If I understand your question correctly, you may be asking why a Christian would ever be directed to “have” his faith “to himself before God”. However, I do not believe that a Christian is ever to keep silent about the beautiful Gospel of the Lord Jesus Christ, salvation by Grace through faith in the Lord Jesus Christ alone (Ephesians 2:8,9; Titus 3:5). Much to the contrary, we are asked to share the Gospel widely and with boldness. In fact, from the context, this chapter has to do with the acceptance of or conduct towards weaker or more immature Christians by more mature Christians.  We find here principles for how we use our liberty in certain matters that might be “morally neutral”. All people, who have been saved by the Grace of our Lord Jesus Christ through faith in His death and resurrection are Christians, and in this chapter, we are speaking of Christians.

The crux of this chapter is that we should always act, despite our Christian liberty, to edify rather than to stumble and thus harm the weaker believer. William MacDonald, in his commentary on this chapter identifies the thrust of the chapter as follows: “Romans 14:1-15:13 deals with important principles to guide God’s people in dealing with matters of secondary importance”. I think we need to observe here that many of the early Christians were from a Jewish background. These matters “of secondary importance”, as MacDonald calls them, generally have to do with matters of individual conscience, such as refusing pork or other forbidden meats cited in the Law of Moses or forbidding to work on the Sabbath (Saturdays). The sacrifices of the Old Testament all pointed to Christ, and the ceremonial laws all had their place in setting Israel apart as God’s people. But, after the cross of Christ, the way to salvation was now to be based wholly and alone on faith in the finished work of Christ Jesus on the cross, and Jew and Gentiles alike were to come to God on this same ground, being one body in Christ. As we see in 1 Timothy 4:4-5, Christians today no longer are required to refuse certain meats as in the Old Testament.  “For every creature of God is good, and nothing to be refused, if it be received with thanksgiving: For it is sanctified by the word of God and prayer”.

But as we see outlined in Romans 14:1-3, some of the more “immature” Christians of Jewish backgrounds continued to have a conscience about eating things forbidden in the OT, and some of the Christians who better understood their NT liberty were standing in personal judgment on these folks. We see similar issues with the desire of the Jewish Christians feeling the need to observe the Sabbath, or those who wanted to observe other certain days seen as sacred (see Romans 14:5,6). Christians  in the NT are not asked to keep a “Sabbath”; rather, we generally gather to remember the Lord and to worship Him on the first day of the week, Sunday, because the Lord Jesus rose from the dead on that day, and the Lord appeared to His disciples in the upper room on that day.  Meeting on the first day of the week, Sunday, which we call “the Lord’s day, quickly became the practice of Christians in the early church. And now, we come to the verse you cited. We read in Romans 14:21-23: “It is good neither to eat flesh, nor to drink wine, nor any thing whereby thy brother stumbleth, or is offended, or is made weak. Hast thou faith? have it to thyself before God. Happy is he that condemneth not himself in that thing which he alloweth. And he that doubteth is damned if he eat, because he eateth not of faith: for whatsoever is not of faith is sin”.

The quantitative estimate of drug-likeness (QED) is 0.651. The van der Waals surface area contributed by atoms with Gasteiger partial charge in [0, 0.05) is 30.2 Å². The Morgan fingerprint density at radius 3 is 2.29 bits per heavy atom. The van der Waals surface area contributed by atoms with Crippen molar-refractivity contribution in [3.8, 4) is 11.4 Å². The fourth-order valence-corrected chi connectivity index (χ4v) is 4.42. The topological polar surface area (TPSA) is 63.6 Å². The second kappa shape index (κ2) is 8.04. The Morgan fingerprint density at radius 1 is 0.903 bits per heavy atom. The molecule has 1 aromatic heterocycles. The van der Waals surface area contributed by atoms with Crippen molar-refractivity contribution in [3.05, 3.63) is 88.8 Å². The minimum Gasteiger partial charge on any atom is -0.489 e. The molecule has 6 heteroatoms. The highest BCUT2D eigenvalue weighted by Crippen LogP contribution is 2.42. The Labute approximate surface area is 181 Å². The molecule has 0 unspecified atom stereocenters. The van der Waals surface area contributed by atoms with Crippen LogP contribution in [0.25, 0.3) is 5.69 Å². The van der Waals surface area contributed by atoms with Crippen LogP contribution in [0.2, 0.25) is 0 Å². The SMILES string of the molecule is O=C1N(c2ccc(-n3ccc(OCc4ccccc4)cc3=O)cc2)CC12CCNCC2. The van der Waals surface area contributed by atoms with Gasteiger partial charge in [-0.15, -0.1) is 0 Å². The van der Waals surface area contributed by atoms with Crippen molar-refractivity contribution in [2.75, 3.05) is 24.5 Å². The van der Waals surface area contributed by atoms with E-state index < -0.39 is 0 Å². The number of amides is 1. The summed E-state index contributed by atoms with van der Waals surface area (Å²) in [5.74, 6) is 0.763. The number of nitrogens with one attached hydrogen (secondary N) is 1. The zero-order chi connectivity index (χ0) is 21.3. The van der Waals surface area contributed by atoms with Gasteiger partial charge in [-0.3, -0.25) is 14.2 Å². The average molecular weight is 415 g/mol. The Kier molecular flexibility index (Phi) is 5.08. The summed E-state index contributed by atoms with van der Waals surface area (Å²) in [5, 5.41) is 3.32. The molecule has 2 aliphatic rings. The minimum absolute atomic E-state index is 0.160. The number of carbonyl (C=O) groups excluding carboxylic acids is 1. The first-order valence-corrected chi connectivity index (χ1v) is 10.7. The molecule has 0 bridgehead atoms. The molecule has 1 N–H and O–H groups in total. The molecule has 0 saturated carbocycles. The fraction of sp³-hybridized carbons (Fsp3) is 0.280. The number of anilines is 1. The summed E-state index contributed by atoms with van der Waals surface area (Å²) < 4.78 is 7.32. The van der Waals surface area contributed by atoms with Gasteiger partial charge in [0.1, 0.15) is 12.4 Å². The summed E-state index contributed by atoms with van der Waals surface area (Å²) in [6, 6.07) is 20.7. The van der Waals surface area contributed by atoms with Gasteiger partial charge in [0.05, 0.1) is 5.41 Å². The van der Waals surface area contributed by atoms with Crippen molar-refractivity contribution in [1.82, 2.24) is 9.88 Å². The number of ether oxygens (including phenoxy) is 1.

My dear friend, I want to stress again that the matters listed above do not impact at all on a person’s salvation, so long as a person has trusted in the finished work of Christ on the cross, and has trusted in Him alone for salvation, and not on works of the law. The problem seemed to be that the more mature Christians were judging the less mature Christians who were acting on the basis of their own conscience.  This was discouraging or even stumbling the less mature Christians (Romans 14:4-12).  In verse 10, we see that judgment as to the service of a Christian is a matter for the Lord, and not for other Christians, to deal with at the Judgment Seat of Christ.

So, how should the mature Christian who is fully aware of his liberty treat those with a lesser understanding? Verses 13-21 says that though a mature Christian may realize that he can eat any type of meats or drink a glass of wine with a meal, if a younger Christian has a conscience about these things, we should treat them with love and not put them in the situation of having to violate their conscience. I may understand that Christians have liberty to eat pork, but if a weaker Christian would be stumbled and thrown into a personal crisis about this, I simply will have my faith about this matter, but when with them, I would certainly not serve them pork. I should not flaunt my liberty if it hurts another. Verse 21 reads: “It is good neither to eat flesh, nor to drink wine, nor any thing whereby thy brother stumbleth, or is offended, or is made weak”. MacDonald sums it up in his Bible Commentary as follows: “It is good to walk in the full enjoyment of one’s Christian liberty, not being fettered by unwarranted scruples. But it is better to forego one’s legitimate rights than have to condemn oneself for offending others. One who avoids stumbling others is the happy person.”  (SF)  (517.3)